Until late 1869, crossing the Brazos River at Waco could be a risky undertaking. Until then, the only way to cross was by ferry or by fording the river when the water was low. Capt. Shapley Ross had operated a primitive ferry across the river at Waco since 1849. But the Brazos could be treacherous after a rain and sometimes was impassable for days at a time. Commerce, especially the cattle drives coming through the growing town on the Chisholm Trail, needed a more secure crossing.
Construction began with the excavation for the footings of the twin double towers that would anchor the span. The towers, which required 2.7 million locally produced bricks to construct, were topped with crenelated ornamentation resembling a medieval castle. Workmen carried wires across the river to form the massive cables that would support the wooden roadway.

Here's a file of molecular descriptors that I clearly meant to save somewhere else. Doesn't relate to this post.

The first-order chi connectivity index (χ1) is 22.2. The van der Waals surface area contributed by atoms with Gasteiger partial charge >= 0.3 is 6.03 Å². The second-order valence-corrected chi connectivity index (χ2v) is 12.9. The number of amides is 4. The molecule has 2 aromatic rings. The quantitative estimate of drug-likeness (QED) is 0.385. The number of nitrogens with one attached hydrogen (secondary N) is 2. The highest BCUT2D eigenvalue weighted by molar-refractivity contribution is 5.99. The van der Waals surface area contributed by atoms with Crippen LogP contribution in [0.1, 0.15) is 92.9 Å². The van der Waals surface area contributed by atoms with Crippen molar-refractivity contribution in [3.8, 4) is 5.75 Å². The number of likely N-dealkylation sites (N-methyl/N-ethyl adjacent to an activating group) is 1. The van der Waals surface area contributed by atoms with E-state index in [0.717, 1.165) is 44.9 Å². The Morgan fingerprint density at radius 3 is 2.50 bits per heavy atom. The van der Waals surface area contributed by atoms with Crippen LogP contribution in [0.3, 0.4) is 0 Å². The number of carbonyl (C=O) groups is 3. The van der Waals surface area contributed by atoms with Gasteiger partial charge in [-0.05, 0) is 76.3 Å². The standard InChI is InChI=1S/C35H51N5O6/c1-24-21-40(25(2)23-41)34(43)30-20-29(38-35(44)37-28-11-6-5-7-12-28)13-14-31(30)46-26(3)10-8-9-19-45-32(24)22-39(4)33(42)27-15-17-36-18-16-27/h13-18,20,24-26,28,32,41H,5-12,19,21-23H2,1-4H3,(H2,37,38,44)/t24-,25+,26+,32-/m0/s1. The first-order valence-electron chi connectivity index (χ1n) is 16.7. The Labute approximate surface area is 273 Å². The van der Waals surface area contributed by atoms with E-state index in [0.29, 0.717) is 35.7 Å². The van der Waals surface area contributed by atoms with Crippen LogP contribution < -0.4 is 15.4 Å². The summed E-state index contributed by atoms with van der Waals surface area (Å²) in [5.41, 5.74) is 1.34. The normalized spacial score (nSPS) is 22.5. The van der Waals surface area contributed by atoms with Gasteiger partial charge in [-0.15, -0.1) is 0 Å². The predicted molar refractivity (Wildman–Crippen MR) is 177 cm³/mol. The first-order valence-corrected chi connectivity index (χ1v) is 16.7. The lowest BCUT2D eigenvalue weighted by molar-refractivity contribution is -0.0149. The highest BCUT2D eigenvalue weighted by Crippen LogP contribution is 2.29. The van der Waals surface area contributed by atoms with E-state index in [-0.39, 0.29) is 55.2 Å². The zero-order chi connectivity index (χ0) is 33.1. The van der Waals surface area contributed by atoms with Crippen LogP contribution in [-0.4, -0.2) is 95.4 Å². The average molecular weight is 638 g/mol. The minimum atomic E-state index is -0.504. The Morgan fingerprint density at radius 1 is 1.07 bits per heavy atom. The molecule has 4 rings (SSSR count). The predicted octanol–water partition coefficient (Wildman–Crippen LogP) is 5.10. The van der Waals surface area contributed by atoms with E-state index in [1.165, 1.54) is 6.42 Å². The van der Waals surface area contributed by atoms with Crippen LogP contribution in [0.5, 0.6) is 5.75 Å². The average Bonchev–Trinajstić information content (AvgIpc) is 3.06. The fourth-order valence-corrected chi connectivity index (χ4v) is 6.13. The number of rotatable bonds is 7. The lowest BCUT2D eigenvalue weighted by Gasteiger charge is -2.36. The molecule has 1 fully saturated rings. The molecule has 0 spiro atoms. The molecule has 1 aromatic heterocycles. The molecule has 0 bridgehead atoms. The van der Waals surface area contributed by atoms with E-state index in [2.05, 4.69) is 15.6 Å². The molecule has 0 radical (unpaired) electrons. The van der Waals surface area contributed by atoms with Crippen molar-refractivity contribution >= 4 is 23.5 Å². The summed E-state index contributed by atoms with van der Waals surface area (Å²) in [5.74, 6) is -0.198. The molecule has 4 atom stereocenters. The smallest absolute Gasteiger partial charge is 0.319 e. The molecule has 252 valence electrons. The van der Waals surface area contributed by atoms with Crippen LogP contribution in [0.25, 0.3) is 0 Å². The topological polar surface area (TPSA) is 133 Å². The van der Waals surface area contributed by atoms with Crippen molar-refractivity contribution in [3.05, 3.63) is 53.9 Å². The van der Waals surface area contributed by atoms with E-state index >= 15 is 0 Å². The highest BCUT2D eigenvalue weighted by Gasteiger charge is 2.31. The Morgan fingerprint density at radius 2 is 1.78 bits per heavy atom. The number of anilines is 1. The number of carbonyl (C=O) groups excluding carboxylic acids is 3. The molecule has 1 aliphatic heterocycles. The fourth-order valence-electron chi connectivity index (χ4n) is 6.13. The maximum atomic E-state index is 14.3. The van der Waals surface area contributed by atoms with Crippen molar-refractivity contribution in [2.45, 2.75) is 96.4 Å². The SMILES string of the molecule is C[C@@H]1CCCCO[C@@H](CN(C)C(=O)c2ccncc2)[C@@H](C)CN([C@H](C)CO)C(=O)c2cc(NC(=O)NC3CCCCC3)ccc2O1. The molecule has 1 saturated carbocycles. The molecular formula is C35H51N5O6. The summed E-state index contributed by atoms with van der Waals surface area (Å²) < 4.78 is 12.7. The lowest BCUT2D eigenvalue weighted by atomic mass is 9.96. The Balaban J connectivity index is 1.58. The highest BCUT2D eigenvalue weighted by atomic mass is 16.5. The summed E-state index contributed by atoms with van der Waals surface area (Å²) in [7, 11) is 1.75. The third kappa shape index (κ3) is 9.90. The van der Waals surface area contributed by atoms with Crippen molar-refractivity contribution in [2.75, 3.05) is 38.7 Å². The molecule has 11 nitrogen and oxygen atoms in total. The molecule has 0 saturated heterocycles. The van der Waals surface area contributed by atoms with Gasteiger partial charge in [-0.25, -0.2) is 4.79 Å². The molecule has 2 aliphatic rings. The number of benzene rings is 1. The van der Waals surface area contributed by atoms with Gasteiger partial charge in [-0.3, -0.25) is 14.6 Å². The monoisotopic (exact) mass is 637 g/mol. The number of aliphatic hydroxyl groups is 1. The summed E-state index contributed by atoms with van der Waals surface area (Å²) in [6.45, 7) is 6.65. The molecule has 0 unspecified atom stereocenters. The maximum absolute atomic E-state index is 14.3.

The span was completed in late December 1869, and the first tolls were collected on Jan. 1, 1870. The $141,000 structure -- the first bridge across the Brazos -- was dedicated five days later. The main span was so wide that two stagecoaches could pass each other, and it was 475 feet long.
Not only did the bridge company charge people to cross, but it also collected five cents per head from cattle drovers "for each loose animal of the cattle kind" that used the span. Since the Chisholm Trail went through Waco, a large number of cattle lumbered across, which helped the bridge company to retire its debt. Most drovers, however, still chose the cheaper alternative of swimming their herds across the Brazos.
(History courtesy of Texas almanac).
1910, Waco Texas